The Digital Iceberg: How Third-Party Code Can Break Your Business

By Chris Olson, CEO of The Media Trust

2018 was not a year that inspired confidence in our digital ecosystem. The passage of a data security and privacy law like the UK’s General Data Protection Regulation (GDPR) hasn’t made a dent in data breaches. In fact, the total number of personal records exposed more than doubled, no doubt fueled by earlier data breaches, the increased availability of tools for attackers, and an ever-expanding list of potential attack vectors.

The number of hacks and breaches tells us something about the way businesses are running their digital properties: websites and mobile apps are vulnerable. According to a recent study, 1% of sites across the web are infected with malware at any given time, and only 15% of compromised domains are blocked by browsers.

This problem is exacerbated by complacency: if companies would keep tabs on vulnerabilities and regularly update their software, attacks would succeed less frequently – right?

While there is a grain of truth to it, the full story is a lot more complex and vexing thanks to third-party code vulnerabilities.

The Iceberg of Web Development

The web development stack is tall. Unfortunately, operators only see the tip of a very large iceberg of code that makes today’s websites and mobile apps engaging—i.e., content recommendation engines, customer identification platforms, social media widgets, and video platforms, to name a few–and optimizes B2C interactions—i.e., content delivery network, marketing management platforms, consumer tracking data, data analytics, and more.

The ubiquity of CMS platforms and their plugins has made them popular targets for professional hackers and script kiddies alike. Earlier this year, 600,000 sites were compromised when a former employee defaced the WP Multilingual (WPML) plugin. Last year, similar incidents occurred on a monthly basis.

An organization’s digital ecosystem is often dominated by digital third parties, who run code outside the organization’s IT perimeter. A business that cannot see what all their digital third-parties are doing on their website, has no control over their digital ecosystem.

With no means to monitor and keep in line all the code that runs on a website, carefully vetting third-party code suppliers is a good first step, but hardly a complete solution. These third-parties often bring to the party their own vendors, whose code is also largely untested and unmonitored. The result is a website that collects information from users often without the knowledge of users’ or the website owner’s.

How Third-Party Code Dominated the Digital Scene

Today, very few businesses build a website from scratch. The demand for a rich user experience and for a variety of website analytics far exceeds the capabilities of most companies. Over the past two decades, outsourcing code has bridged the widening gap and explains why third-party code now dominates the world wide web.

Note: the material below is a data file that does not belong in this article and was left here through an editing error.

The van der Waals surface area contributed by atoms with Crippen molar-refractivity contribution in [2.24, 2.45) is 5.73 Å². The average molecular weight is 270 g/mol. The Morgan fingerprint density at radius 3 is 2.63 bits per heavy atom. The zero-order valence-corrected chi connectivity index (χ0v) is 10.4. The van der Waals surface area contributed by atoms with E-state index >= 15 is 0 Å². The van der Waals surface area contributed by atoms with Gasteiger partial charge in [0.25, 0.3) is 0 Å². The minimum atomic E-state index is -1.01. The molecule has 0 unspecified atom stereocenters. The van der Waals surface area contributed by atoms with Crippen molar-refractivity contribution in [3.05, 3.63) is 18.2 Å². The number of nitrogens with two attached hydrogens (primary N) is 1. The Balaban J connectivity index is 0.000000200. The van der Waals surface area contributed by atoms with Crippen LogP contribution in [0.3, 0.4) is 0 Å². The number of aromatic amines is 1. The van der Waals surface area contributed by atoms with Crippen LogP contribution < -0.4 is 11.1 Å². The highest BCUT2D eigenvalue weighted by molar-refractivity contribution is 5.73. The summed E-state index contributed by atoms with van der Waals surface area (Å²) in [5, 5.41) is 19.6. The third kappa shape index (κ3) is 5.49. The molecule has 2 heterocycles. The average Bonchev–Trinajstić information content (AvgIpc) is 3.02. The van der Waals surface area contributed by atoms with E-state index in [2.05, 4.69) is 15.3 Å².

So much so, that 50-95% of the code running on the more than 10M websites we monitor, belongs to someone other than the digital asset owner or operator. In a typical case, one popular news site displayed an article feed to its users along with six advertisements. Scanning the property revealed much more behind the scenes, including 163 third-parties and 238 active domains.

Examples include:

• Data management platforms (DMP)

• Content recommendation systems

• Community features

• Social widgets

• Programmatic advertising

• Analytics

• Online chat

And many more.

These third-parties fingerprint the user, drop cookies, and make calls to other domains without the host organization’s knowledge or consent. Their agenda is not malicious — they gather data from users to enhance the user experience, to monetize user data with other businesses that want to give users more of what they want to see, or both.

There are no risks to this set-up until malicious actors attack the supply chain. Or until new laws like GDPR and the CCPA make companies accountable for their vendors’ or third- parties’ activities.

Taking Back Control

The supply chain’s vulnerability to a growing number of attacks is bad for a business and its users. While not all third-party code is created with malicious intent, most vendors operate on thin profit margins, meaning security is not a high priority; several heavily trafficked media publishers learned this the hard way when ICEPick‐3PC infected their domains through the TweenMax JavaScript library.

Today, user trust in the digital ecosystem is being tested with every major hack and data breach. Businesses that depend heavily on third-party code risk compromising customer relationships and violating emerging data privacy legislation like GDPR and CCPA.

It’s no longer enough for organizations to monitor their own code. Going forward, they must be able to identify who their third-parties are and what these third-parties are doing to users in order to avoid making the headlines for the wrong reasons. Keeping a close watch of and working with these third-parties on enforcing digital policies is the best way to protect users and the business.

About the Author:

Chris Olson co-founded The Media Trust with a goal to transform the internet experience by creating better digital ecosystems to govern assets, connect partners and enable Digital Risk Management.

Chris has more than 15 years of experience leading high tech and ad technology start-ups and managing international software development, product and sales teams. Prior to The Media Trust, Chris created an Internet-based transaction system to research, buy and sell media for TV, radio, cable, and online channels.

He started his career managing equity and fixed income electronic trading desks for Salomon Brothers, Citibank and Commerzbank AG.

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